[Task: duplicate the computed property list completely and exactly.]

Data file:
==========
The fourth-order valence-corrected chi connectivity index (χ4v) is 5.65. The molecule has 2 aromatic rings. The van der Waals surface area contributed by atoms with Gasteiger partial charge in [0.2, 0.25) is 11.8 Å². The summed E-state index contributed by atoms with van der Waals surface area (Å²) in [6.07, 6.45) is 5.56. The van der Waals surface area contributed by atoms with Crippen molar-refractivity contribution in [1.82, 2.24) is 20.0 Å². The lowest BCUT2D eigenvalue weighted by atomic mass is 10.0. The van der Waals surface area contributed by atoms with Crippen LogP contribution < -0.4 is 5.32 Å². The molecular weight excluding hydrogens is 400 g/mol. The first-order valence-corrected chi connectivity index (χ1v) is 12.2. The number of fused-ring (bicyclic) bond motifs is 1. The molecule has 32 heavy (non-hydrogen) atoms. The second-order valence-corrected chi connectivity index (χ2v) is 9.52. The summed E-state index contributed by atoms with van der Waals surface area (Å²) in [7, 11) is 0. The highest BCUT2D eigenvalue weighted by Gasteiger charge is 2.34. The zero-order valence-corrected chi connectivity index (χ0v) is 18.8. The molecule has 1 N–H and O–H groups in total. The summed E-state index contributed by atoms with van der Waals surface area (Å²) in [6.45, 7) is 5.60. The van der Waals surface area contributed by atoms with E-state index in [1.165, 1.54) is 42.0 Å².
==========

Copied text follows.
The fourth-order valence-corrected chi connectivity index (χ4v) is 5.65. The molecule has 2 aromatic rings. The van der Waals surface area contributed by atoms with Gasteiger partial charge in [0.2, 0.25) is 11.8 Å². The summed E-state index contributed by atoms with van der Waals surface area (Å²) in [6.07, 6.45) is 5.56. The van der Waals surface area contributed by atoms with Crippen molar-refractivity contribution in [1.82, 2.24) is 20.0 Å². The lowest BCUT2D eigenvalue weighted by atomic mass is 10.0. The van der Waals surface area contributed by atoms with Crippen LogP contribution < -0.4 is 5.32 Å². The molecular weight excluding hydrogens is 400 g/mol. The first-order valence-corrected chi connectivity index (χ1v) is 12.2. The number of fused-ring (bicyclic) bond motifs is 1. The molecule has 32 heavy (non-hydrogen) atoms. The second-order valence-corrected chi connectivity index (χ2v) is 9.52. The summed E-state index contributed by atoms with van der Waals surface area (Å²) in [7, 11) is 0. The highest BCUT2D eigenvalue weighted by Gasteiger charge is 2.34. The zero-order valence-corrected chi connectivity index (χ0v) is 18.8. The molecule has 1 N–H and O–H groups in total. The summed E-state index contributed by atoms with van der Waals surface area (Å²) in [6.45, 7) is 5.60. The van der Waals surface area contributed by atoms with E-state index in [1.165, 1.54) is 42.0 Å².